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Lapis Lazuli / Lazurite

Known to the ancient Egyptians as the ‘Sky Stone’, Lapis Lazuli (or Lazurite) is one of the oldest gemstones – a blue stone mottled with white calcite and brassy pyrite.

Lapis Lazuli has been mined in the Kokcha valley in Afghanistan for roughly 7000 years. This gem was considered sacred and thus the mines were guarded intensely. Unauthorised approach to a mine was punished with death and the miners were secured to the shafts by chains, to avoid sticky fingered workers running away! Not that you would have wanted to be a refugee in the narrow desolate Kokcha defile with its steep and jagged sides, riddled with wolves, and wild hogs.

Lapis lazuli from Afghanistan in its natural state. By Hannes Grobe [CC BY-SA 2.5], from Wikimedia Commons
Lazurite has been used throughout the centuries as a protective stone and was also used by the Pharaohs to ward of the ill effects of incest, as they traditionally married their eldest sister.

Not only was it a favourite jewellery stone, but is also a historical pigment having been found in Egyptian tomb paintings as far back as the Fourth Dynasty (6th Century BC ). The statue of pharaoh TutmosIII is covered with Lazurite, and Egyptian ladies loved to wear the pigment as cosmetic eye shadow.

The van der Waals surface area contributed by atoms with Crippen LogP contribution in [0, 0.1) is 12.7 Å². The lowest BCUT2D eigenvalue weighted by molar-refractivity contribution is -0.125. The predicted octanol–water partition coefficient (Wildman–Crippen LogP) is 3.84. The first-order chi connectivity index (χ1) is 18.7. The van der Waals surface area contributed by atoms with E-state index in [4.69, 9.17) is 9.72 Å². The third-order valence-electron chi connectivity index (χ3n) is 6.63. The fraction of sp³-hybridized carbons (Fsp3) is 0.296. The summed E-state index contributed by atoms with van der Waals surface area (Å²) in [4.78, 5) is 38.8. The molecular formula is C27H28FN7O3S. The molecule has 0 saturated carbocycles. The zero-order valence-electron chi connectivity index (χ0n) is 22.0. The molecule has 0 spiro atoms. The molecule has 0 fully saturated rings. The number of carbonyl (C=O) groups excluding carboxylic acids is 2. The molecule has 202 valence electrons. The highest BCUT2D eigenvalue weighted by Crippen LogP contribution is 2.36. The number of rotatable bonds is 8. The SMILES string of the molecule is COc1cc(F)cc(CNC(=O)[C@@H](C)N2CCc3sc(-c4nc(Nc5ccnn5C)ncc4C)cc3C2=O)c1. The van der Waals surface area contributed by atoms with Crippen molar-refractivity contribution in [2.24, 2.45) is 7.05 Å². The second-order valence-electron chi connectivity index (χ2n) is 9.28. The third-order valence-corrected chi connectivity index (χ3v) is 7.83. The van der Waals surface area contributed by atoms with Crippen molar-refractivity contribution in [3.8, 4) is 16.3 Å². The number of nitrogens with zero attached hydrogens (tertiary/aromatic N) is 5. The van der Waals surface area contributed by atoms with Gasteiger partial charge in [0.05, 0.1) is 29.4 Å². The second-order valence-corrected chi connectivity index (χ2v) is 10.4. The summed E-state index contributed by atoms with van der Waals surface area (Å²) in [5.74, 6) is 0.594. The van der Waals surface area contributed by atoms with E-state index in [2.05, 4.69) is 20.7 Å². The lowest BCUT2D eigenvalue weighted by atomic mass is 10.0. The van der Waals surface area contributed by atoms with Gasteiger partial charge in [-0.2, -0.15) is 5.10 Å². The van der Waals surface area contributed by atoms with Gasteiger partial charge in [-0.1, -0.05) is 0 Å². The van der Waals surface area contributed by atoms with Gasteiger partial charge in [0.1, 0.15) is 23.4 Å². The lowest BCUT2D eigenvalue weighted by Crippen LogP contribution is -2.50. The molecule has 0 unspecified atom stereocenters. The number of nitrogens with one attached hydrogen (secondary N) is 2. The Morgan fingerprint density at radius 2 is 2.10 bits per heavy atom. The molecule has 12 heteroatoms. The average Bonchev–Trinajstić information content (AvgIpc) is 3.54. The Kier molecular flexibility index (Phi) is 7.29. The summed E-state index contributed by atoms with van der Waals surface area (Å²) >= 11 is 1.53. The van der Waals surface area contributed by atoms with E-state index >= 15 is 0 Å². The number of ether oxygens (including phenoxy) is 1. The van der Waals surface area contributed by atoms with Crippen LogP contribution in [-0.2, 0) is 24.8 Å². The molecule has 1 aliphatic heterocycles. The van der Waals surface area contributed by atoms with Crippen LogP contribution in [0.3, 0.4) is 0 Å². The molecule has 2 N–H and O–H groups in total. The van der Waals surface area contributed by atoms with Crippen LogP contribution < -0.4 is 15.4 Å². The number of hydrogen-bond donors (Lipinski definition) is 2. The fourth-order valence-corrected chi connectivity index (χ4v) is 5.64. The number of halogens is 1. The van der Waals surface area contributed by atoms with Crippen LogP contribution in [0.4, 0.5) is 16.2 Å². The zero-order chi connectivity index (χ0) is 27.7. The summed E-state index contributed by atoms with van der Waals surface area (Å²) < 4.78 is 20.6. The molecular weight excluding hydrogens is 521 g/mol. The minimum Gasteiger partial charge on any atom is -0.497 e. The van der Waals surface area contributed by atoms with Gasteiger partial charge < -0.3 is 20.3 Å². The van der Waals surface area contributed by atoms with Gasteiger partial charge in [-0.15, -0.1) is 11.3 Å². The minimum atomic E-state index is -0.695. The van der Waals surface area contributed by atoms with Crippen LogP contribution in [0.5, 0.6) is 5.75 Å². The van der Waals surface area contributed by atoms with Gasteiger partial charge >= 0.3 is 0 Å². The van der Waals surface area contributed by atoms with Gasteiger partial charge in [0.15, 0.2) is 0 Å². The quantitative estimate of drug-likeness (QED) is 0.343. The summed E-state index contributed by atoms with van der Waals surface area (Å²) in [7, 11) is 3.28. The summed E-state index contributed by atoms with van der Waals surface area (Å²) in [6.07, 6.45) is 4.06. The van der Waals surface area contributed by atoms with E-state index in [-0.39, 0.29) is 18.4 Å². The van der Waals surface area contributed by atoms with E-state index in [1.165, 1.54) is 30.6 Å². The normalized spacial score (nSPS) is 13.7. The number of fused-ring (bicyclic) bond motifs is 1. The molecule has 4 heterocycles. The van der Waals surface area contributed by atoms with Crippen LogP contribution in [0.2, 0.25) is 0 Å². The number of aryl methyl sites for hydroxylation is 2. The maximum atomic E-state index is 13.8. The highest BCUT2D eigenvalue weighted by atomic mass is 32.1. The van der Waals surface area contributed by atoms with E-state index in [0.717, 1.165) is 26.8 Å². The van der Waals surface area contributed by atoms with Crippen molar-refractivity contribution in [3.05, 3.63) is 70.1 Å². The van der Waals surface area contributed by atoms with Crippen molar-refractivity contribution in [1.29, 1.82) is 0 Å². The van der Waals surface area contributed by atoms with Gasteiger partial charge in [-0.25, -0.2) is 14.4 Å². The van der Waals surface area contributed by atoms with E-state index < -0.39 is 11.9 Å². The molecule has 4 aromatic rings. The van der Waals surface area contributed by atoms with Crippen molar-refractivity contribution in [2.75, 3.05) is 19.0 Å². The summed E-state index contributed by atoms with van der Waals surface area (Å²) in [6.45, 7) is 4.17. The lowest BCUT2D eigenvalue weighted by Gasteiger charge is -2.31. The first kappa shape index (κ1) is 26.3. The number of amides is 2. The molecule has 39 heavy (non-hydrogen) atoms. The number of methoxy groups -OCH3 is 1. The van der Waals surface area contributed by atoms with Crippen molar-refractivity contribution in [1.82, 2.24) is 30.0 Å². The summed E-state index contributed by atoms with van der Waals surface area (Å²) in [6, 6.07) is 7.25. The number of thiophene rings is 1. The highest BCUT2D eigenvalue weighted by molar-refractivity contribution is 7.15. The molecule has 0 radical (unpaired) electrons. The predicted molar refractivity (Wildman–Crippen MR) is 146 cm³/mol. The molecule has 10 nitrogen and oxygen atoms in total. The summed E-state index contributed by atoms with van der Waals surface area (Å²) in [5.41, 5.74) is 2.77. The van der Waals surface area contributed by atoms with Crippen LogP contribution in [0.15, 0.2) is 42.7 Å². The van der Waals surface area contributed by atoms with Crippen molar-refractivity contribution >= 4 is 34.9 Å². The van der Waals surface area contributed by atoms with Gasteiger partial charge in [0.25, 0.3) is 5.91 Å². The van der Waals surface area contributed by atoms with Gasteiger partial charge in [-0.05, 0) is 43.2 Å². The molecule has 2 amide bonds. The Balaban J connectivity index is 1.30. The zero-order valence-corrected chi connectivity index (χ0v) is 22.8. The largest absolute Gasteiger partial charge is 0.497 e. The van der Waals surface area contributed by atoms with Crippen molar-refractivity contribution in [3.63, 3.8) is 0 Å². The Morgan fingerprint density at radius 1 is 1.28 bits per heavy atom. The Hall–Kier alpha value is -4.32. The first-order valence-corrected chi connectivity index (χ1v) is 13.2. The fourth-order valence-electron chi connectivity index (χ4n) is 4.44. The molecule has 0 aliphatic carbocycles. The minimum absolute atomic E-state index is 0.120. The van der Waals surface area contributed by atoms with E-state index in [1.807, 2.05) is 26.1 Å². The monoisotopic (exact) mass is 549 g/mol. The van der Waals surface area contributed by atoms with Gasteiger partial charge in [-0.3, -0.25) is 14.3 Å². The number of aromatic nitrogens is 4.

Later, painters like Michelangelo, Raphael and Leonardo da Vinci, used Lazurite in their oil paintings.

The Europeans called it Ultramarine, which means ‘over the water’.

Lazurite is associated with the 6th chakra or third eye, and is thought to enhance wisdom, inner vision and mental clarity. It can also help to overcome depression, and enhances feeling of self acceptance.

Even though smaller deposits of Lazurite have been found in Chile, Siberia and Burma, the Afghanistan stones are by far the better quality. Thus with the political turmoil in Afghanistan, the future of this noble gem hangs in clouds of uncertainty.


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